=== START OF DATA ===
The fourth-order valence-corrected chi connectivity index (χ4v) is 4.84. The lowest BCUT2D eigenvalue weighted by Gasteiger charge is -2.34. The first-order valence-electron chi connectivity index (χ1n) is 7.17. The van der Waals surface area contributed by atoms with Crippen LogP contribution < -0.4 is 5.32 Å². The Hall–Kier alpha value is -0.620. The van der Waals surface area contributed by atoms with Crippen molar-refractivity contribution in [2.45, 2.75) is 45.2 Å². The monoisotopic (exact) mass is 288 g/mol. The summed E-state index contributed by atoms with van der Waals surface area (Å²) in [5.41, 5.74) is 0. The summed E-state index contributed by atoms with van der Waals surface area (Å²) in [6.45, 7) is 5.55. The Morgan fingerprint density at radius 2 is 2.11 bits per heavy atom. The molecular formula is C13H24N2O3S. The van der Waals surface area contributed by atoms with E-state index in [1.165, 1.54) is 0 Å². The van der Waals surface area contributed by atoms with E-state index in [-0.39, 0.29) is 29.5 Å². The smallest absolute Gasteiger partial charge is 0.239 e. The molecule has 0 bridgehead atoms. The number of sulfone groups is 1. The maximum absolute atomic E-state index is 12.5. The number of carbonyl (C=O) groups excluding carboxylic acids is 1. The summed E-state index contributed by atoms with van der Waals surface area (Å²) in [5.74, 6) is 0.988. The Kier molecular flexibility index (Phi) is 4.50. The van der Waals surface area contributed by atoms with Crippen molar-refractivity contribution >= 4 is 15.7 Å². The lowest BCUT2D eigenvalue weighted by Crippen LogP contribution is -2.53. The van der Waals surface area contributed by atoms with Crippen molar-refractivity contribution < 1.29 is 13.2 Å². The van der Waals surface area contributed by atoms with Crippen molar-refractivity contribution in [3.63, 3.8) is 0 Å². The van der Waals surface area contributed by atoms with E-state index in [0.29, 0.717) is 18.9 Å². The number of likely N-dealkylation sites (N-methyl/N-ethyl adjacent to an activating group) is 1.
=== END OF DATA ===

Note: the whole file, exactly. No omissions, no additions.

The fourth-order valence-corrected chi connectivity index (χ4v) is 4.84. The lowest BCUT2D eigenvalue weighted by Gasteiger charge is -2.34. The first-order valence-electron chi connectivity index (χ1n) is 7.17. The van der Waals surface area contributed by atoms with Crippen LogP contribution < -0.4 is 5.32 Å². The Hall–Kier alpha value is -0.620. The van der Waals surface area contributed by atoms with Crippen molar-refractivity contribution in [2.45, 2.75) is 45.2 Å². The monoisotopic (exact) mass is 288 g/mol. The summed E-state index contributed by atoms with van der Waals surface area (Å²) in [5.41, 5.74) is 0. The summed E-state index contributed by atoms with van der Waals surface area (Å²) in [6.45, 7) is 5.55. The Morgan fingerprint density at radius 2 is 2.11 bits per heavy atom. The molecular formula is C13H24N2O3S. The van der Waals surface area contributed by atoms with E-state index in [1.165, 1.54) is 0 Å². The van der Waals surface area contributed by atoms with E-state index in [-0.39, 0.29) is 29.5 Å². The smallest absolute Gasteiger partial charge is 0.239 e. The molecule has 0 bridgehead atoms. The number of sulfone groups is 1. The maximum absolute atomic E-state index is 12.5. The number of carbonyl (C=O) groups excluding carboxylic acids is 1. The summed E-state index contributed by atoms with van der Waals surface area (Å²) in [5.74, 6) is 0.988. The Kier molecular flexibility index (Phi) is 4.50. The van der Waals surface area contributed by atoms with Crippen molar-refractivity contribution >= 4 is 15.7 Å². The lowest BCUT2D eigenvalue weighted by Crippen LogP contribution is -2.53. The van der Waals surface area contributed by atoms with Crippen molar-refractivity contribution < 1.29 is 13.2 Å². The van der Waals surface area contributed by atoms with Crippen molar-refractivity contribution in [3.63, 3.8) is 0 Å². The van der Waals surface area contributed by atoms with E-state index in [0.29, 0.717) is 18.9 Å². The number of likely N-dealkylation sites (N-methyl/N-ethyl adjacent to an activating group) is 1.